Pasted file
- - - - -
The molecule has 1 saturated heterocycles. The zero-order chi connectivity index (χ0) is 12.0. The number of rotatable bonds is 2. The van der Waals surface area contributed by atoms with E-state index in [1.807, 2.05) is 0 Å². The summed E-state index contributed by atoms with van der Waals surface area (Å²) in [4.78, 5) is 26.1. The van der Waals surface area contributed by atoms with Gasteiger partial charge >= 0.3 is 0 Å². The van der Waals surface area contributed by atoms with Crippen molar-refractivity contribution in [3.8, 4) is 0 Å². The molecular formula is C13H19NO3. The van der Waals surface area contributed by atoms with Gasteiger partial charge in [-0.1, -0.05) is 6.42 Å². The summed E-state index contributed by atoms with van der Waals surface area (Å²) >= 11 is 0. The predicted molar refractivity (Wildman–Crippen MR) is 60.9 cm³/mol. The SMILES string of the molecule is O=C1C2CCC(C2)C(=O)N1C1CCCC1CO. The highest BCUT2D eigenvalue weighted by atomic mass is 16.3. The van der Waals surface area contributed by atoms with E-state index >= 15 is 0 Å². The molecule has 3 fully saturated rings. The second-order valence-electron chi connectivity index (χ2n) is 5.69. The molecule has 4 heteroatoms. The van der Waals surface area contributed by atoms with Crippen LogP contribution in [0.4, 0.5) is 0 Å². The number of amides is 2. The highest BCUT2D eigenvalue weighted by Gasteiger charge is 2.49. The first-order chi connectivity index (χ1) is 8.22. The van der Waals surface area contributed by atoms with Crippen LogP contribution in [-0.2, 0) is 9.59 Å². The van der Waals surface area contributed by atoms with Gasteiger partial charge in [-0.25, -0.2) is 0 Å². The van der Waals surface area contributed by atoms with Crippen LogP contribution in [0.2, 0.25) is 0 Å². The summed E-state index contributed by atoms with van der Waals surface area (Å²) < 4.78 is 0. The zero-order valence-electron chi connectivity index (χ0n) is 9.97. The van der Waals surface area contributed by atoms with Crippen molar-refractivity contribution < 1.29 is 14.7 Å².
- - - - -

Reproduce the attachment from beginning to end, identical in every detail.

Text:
The molecule has 1 saturated heterocycles. The zero-order chi connectivity index (χ0) is 12.0. The number of rotatable bonds is 2. The van der Waals surface area contributed by atoms with E-state index in [1.807, 2.05) is 0 Å². The summed E-state index contributed by atoms with van der Waals surface area (Å²) in [4.78, 5) is 26.1. The van der Waals surface area contributed by atoms with Gasteiger partial charge >= 0.3 is 0 Å². The van der Waals surface area contributed by atoms with Crippen molar-refractivity contribution in [3.8, 4) is 0 Å². The molecular formula is C13H19NO3. The van der Waals surface area contributed by atoms with Gasteiger partial charge in [-0.1, -0.05) is 6.42 Å². The summed E-state index contributed by atoms with van der Waals surface area (Å²) >= 11 is 0. The predicted molar refractivity (Wildman–Crippen MR) is 60.9 cm³/mol. The SMILES string of the molecule is O=C1C2CCC(C2)C(=O)N1C1CCCC1CO. The highest BCUT2D eigenvalue weighted by atomic mass is 16.3. The van der Waals surface area contributed by atoms with E-state index >= 15 is 0 Å². The molecule has 3 fully saturated rings. The second-order valence-electron chi connectivity index (χ2n) is 5.69. The molecule has 4 heteroatoms. The van der Waals surface area contributed by atoms with Crippen LogP contribution in [0.4, 0.5) is 0 Å². The number of amides is 2. The highest BCUT2D eigenvalue weighted by Gasteiger charge is 2.49. The first-order chi connectivity index (χ1) is 8.22. The van der Waals surface area contributed by atoms with Crippen LogP contribution in [-0.2, 0) is 9.59 Å². The van der Waals surface area contributed by atoms with Gasteiger partial charge in [-0.25, -0.2) is 0 Å². The van der Waals surface area contributed by atoms with Crippen LogP contribution in [0.2, 0.25) is 0 Å². The summed E-state index contributed by atoms with van der Waals surface area (Å²) < 4.78 is 0. The zero-order valence-electron chi connectivity index (χ0n) is 9.97. The van der Waals surface area contributed by atoms with Crippen molar-refractivity contribution < 1.29 is 14.7 Å².